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October 20, 2008

Things you only know after the event

When creating something I inevitably, and not unreasonably, start with nothing Ė a blank panel, a blank sheet of paper, a blank tape.

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I have a feeling for what I want to do, an urge, an itch perhaps. An idea Iíve been scratching at for a while. Something that has been bubbling away on the back burner of my mind for many months. I know where I want to go [mostly].

What I donít know is how Iím going to get there, how Iím going to achieve the results or at least how Iím going to assuage the urge. There are conventions that enable you to get going, admittedly, but itís a difficult business.

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An idea isnít created whole, it doesnít come flat pack either. The piece isnít conceived in its entirety and then brought forth through what ever medium seems most appropriate, at least it isnít in my case, I canít, obviously, speak for others.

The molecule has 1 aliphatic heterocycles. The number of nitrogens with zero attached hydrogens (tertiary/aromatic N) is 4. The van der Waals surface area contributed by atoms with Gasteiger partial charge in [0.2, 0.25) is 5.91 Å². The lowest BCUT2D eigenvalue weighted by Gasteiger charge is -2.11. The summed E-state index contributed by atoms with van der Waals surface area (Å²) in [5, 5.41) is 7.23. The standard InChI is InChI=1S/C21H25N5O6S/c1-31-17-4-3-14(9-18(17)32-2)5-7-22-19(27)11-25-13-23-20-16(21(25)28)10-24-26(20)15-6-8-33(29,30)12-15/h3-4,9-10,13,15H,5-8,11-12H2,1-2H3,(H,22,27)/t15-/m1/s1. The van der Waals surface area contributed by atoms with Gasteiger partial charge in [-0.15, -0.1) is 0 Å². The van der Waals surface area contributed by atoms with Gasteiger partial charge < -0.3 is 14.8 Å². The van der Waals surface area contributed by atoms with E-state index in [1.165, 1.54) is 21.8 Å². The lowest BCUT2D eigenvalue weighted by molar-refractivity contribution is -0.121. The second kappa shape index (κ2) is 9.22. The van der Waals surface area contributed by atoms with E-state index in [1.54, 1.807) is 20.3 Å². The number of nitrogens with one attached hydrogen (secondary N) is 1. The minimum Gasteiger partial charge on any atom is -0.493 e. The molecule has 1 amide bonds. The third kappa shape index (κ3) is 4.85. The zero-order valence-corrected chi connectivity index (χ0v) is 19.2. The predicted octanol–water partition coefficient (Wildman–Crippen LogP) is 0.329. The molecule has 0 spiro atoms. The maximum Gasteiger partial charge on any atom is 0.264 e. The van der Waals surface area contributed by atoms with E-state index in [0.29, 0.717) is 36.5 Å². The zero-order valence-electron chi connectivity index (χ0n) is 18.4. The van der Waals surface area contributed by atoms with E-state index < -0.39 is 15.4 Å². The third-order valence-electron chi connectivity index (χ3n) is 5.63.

Itís all a bit creep-and-go. Sneak around a lot, do a bit, think about it, do a bit more, check it, look at it, do a bit, measure it, squint at it, go shopping, come back, look at it again. All the time making creative and critical judgements, weighing it up against the initial idea, trying to assess whether it does the job, whether it cuts the mustard, whether it communicates the emotion, whether it scratches that particular itch.

When this process has gone on longer than is reasonably comfortable and things are rapidly approaching the end, I have an unhealthy attachment to the project. The more work I put in the more reluctant I am the change things. I feel Iíve got thus far by the skin of my teeth and any fiddling at this stage would upset an already fragile state sending the whole thing into chaos and mediocrity.

This attachment makes me blind to the reality of the piece, I can no longer see it. I am too close to it. I am the last person who should be making creative decisions at this stage. Itís only later, many months later, that I begin to see the piece in a more objective way, but by then itís usually too late to do anything about it.

Sometimes the reality of the piece hits with a sickening thud, other times it can be quite uplifting. The frustrating thing being that itís so hard to tell when youíre doing it, when you are still in a position to lessen the potential sickening thud.

Posted by john at October 20, 2008 12:38 PM

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